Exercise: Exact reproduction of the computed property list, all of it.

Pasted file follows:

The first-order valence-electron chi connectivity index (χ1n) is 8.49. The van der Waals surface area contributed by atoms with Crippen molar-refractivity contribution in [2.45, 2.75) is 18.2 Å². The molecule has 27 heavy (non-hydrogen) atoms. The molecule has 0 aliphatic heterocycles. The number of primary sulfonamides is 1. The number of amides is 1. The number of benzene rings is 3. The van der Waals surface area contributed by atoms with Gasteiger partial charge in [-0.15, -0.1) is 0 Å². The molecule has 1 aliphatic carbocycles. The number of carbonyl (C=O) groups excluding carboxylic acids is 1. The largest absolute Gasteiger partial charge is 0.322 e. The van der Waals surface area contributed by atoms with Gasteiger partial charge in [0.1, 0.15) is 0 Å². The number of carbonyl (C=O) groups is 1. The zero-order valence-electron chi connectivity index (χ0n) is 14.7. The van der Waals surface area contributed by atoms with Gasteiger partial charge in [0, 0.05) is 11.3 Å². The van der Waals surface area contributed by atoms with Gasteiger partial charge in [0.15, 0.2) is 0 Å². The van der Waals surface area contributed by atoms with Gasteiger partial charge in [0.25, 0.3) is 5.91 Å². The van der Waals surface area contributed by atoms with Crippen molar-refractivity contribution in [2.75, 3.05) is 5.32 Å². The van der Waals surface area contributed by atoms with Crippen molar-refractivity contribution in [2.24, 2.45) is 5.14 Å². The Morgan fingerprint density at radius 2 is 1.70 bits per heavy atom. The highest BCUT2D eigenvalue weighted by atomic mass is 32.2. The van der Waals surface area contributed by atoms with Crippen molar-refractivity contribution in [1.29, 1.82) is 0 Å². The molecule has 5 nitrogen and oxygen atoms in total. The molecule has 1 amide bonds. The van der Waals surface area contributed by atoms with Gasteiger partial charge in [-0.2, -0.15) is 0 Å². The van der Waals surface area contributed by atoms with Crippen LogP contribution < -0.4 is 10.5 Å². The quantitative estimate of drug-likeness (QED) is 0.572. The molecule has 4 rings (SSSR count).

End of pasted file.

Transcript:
The first-order valence-electron chi connectivity index (χ1n) is 8.49. The van der Waals surface area contributed by atoms with Crippen molar-refractivity contribution in [2.45, 2.75) is 18.2 Å². The molecule has 27 heavy (non-hydrogen) atoms. The molecule has 0 aliphatic heterocycles. The number of primary sulfonamides is 1. The number of amides is 1. The number of benzene rings is 3. The van der Waals surface area contributed by atoms with Gasteiger partial charge in [-0.15, -0.1) is 0 Å². The molecule has 1 aliphatic carbocycles. The number of carbonyl (C=O) groups excluding carboxylic acids is 1. The largest absolute Gasteiger partial charge is 0.322 e. The van der Waals surface area contributed by atoms with Gasteiger partial charge in [0.1, 0.15) is 0 Å². The number of carbonyl (C=O) groups is 1. The zero-order valence-electron chi connectivity index (χ0n) is 14.7. The van der Waals surface area contributed by atoms with Gasteiger partial charge in [0, 0.05) is 11.3 Å². The van der Waals surface area contributed by atoms with Gasteiger partial charge in [0.15, 0.2) is 0 Å². The van der Waals surface area contributed by atoms with Gasteiger partial charge in [0.25, 0.3) is 5.91 Å². The van der Waals surface area contributed by atoms with Crippen molar-refractivity contribution in [2.75, 3.05) is 5.32 Å². The van der Waals surface area contributed by atoms with Crippen molar-refractivity contribution in [2.24, 2.45) is 5.14 Å². The Morgan fingerprint density at radius 2 is 1.70 bits per heavy atom. The highest BCUT2D eigenvalue weighted by atomic mass is 32.2. The van der Waals surface area contributed by atoms with Crippen molar-refractivity contribution in [1.29, 1.82) is 0 Å². The molecule has 5 nitrogen and oxygen atoms in total. The molecule has 1 amide bonds. The van der Waals surface area contributed by atoms with Gasteiger partial charge in [-0.2, -0.15) is 0 Å². The van der Waals surface area contributed by atoms with Crippen LogP contribution < -0.4 is 10.5 Å². The quantitative estimate of drug-likeness (QED) is 0.572. The molecule has 4 rings (SSSR count).